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Amir Khan, right, gets his hands taped by Freddie Roach, who trains Khan and Manny Pacquiao. “I think Manny’s a great model for him,” Roach says, and points out that Amir “is still like a kid at times.”
Amir Khan, right, gets his hands taped by Freddie Roach, who trains Khan and Manny Pacquiao. “I think Manny’s a great model for him,” Roach says, and points out that Amir “is still like a kid at times.”

He's taken a different path to Pacquiao, but Amir Khan aims for same starring role

Amir Khan has not walked in Manny Pacquiao's shoes but he does work with trainer Freddie Roach, too, and is heading on a similar destiny.

Into the boxing gym that livens up the third floor of one idiosyncratic hotel in Baguio City walked a star, but no, not that star.

His movie-star face seemed displaced at first, like one of those dreams in which familiar people turn up in kooky places.

You mean way up here in the northern Philippines, and … Amir Khan?

The Manny Pacquiao Story

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•  Part two of the Pacquiao story: Unchanged by fame
•  Part three of the Pacquiao story: Team Pacquiao
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•  He's the best, but Manny Pacquiao is still learning to be better


Oh wait, wait, of course, as Khan, too, trains with Freddie Roach and Khan, too, has a fight upcoming, this very Saturday evening in Manchester.

So on the Baguio afternoons of late March, after the Manny Pacquiao clamour would hush and sometimes adjourn upstairs for that star's basketball obsession, Khan would follow Pacquiao into the ring with Roach.

Nearly everybody would leave, and there would train an accomplished young man with a big life and an Olympic silver medal and a personable tenor.

"Amir Khan," he would walk up and say to strangers, extending a hand for introduction.

Yes, he certainly, verifiably is Amir Khan. Unmistakable, especially if you ever resided in the UK, where you might wake and see him chatting on a BBC sofa and reckon that when they handed out the charisma he got in line thrice.

At 24, he mines the path toward his own prime in the vicinity of a certain Filipino fighter amid a prime sublime.

"I think Manny's a great model for him," Roach says.

Before getting to Pacquiao in Las Vegas on May 7, Roach has Khan in Manchester against Paul McCloskey, and Khan has one of the better weekends of his life.

He will fight again before his fans in the north west of England. And the Bolton Wanderers he has adored pretty much from birth will play a humongous Bolton moment against Stoke City in an FA Cup semi-final at Wembley Stadium.

On his website this week, Khan proclaimed himself "quicker than I've ever felt" and said of Pacquiao, "He gave me some great words of advice that I'm going to take into this fight."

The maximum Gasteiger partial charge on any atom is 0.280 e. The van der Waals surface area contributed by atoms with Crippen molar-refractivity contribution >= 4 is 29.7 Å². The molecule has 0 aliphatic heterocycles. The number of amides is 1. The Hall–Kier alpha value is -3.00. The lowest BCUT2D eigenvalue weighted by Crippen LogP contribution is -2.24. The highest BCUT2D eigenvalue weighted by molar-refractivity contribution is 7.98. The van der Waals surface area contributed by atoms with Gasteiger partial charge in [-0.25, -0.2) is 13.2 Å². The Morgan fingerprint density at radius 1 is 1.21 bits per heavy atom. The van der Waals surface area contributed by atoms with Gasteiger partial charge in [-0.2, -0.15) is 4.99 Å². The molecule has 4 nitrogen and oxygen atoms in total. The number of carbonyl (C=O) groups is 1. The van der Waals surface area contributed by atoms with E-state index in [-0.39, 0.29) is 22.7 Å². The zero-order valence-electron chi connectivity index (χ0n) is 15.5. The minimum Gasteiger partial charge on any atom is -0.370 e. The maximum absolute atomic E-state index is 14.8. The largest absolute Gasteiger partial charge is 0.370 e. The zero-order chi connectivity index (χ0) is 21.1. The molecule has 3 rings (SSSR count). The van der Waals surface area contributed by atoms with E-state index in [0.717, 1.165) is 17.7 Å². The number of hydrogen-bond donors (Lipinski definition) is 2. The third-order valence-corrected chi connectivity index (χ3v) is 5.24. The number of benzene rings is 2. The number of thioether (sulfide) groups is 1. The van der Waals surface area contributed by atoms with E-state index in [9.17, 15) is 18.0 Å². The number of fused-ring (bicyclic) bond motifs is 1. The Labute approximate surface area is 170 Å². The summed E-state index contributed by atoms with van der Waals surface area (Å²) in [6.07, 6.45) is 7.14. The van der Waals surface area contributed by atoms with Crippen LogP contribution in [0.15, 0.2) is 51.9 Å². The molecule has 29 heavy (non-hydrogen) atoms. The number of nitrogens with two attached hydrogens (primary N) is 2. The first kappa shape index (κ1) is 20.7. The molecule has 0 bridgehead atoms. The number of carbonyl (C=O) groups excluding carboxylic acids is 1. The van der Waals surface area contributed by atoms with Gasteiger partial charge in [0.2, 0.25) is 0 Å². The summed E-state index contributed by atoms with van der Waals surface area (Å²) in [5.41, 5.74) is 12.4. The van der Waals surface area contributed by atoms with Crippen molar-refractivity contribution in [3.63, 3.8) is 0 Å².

He is a fighter progressing under Roach.

"You know, the turning point in Manny's career came with the Diaz fight, that was almost seven, eight years together at that point," Roach said, referring to Pacquiao's defeat of David Diaz in June 2008 during which Pacquiao's right hand complemented his left unprecedentedly.

"I'm probably in my third year with Amir, and I don't know if that will take seven, eight years, but maybe he'll be in his prime in maybe two or three.

"He's progressing, but he still has trouble with certain styles, certain adjustments. He's very athletic, like Manny - very fast, has speed and power. He has a lot of things that Manny has naturally, he just doesn't know how to use them to the best effect yet."

Khan became recognisable enough to grace BBC furniture during the Athens Olympics in 2004 with a lightweight silver medal at the age of 17.

He went along unbeaten until September 6, 2008, when the Colombian walloper Breidis Prescott changed that to beaten within 54 seconds.

From there, Khan moved from Jorge Rubio to Roach and to Los Angeles.

Roach's opening tactic? He put Khan in the ring with Pacquiao. His method: "Erase that loss," Roach says. "Fight the best fighter in the world, today."

If he could mingle competitively with the best fighter in the world - today! - it should shore up his confidence. And he did mingle competitively. They went five rounds, Roach says, and: "The first four rounds were about even to Amir having a slight edge. After four, Manny's brain takes over."

It must have been some sight in Roach's gym in Los Angeles, two big auras crammed into one ring, Pacquiao with his astounding storyline, Khan with the multicultural construct of England and Pakistan, and his frequent raving to Roach about the glories of Dubai.

"When they get in there," Roach says, "the intensity's way up, 'cause they've both got to be at their best to compete against each other."

Unprompted, he then speaks of any future fight between the two with, "I don't think that'll ever happen. Too much respect and friendship … I told Amir, I said, 'You can never say never, of course'."

It does turn out, though, that Khan's mind does sport a most encouraging aspect, relayed by someone not prone to sugarcoating.

"He's a really good student," Roach says. "He listens really well. He tries hard. He's an ideal student … I think his knowledge of boxing is so limited, that's why he listens so well. He's still like a kid at times."

That, Roach agrees, would not always be the case in the world, a young star knowing what he does not know, not bathing in his own stardom, walking up to introduce himself.


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